“I think between now and June 15 we are for sure going to be moving in a different direction as a state. I think the rates are showing that and there’s a lot of positive things to look at,” Viloria said. “(But) we never know, so we don’t have a crystal ball in that sense.”

Viloria recognized the point to having an end date and the end of the school year is sensible. They should get more information over the next few weeks, before the June 8 board meeting, he added. 

“We all recognize that between now and June 15 we’re supposed to be receiving a new CDPH guidance as to what our next steps are,” Viloria said. “My hope is that we’ll have a really good picture of what it is that we need to do going into the fall and we should have long enough runway in order to accomplish that.”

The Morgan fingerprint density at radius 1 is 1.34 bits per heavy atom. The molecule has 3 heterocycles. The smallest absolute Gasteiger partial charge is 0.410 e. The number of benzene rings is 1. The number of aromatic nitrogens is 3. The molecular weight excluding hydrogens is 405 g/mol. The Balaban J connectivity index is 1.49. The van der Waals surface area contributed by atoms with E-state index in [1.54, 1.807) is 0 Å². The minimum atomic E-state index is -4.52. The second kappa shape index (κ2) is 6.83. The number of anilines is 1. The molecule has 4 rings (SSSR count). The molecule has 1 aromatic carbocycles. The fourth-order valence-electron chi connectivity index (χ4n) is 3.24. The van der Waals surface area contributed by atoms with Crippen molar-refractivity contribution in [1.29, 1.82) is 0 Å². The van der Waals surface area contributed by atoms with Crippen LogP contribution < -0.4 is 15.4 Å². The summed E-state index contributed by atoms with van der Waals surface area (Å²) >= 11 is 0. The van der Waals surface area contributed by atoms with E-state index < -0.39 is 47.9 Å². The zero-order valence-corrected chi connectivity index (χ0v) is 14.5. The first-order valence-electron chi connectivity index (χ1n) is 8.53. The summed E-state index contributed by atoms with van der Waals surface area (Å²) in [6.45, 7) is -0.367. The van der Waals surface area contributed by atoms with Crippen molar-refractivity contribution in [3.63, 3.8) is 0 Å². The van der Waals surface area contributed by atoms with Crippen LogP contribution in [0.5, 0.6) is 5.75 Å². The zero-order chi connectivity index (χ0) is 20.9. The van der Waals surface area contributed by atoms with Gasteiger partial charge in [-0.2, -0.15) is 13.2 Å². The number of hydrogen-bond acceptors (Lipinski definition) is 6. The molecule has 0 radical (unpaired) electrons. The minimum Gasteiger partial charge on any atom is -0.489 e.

Ultimately, the board agreed to provide direction that if the state rescinds its emergency order on June 15, the superintendent’s emergency powers will automatically expire, and, in the case the state doesn’t do that, the June 15 is suggested as an end date. The resolution will return to the board as an action item for a vote on June 8.

Also on the board’s agenda on Thursday was consideration for returning to in-person meetings. 

With an aim to return to in-person meetings by July, the school board agreed with staff’s recommendation to pursue hosting the meetings at Thurston Middle School and gave direction to develop a Zoom and in-person hybrid meeting when they return.

Since last March when the COVID-19 pandemic hit, the school board has been meeting virtually. They passed an ordinance that allows the virtual meetings to continue until the state of emergency is lifted by the governor and/or the board can follow all the health guidance to hold the meetings physically without increasing the spread of the virus.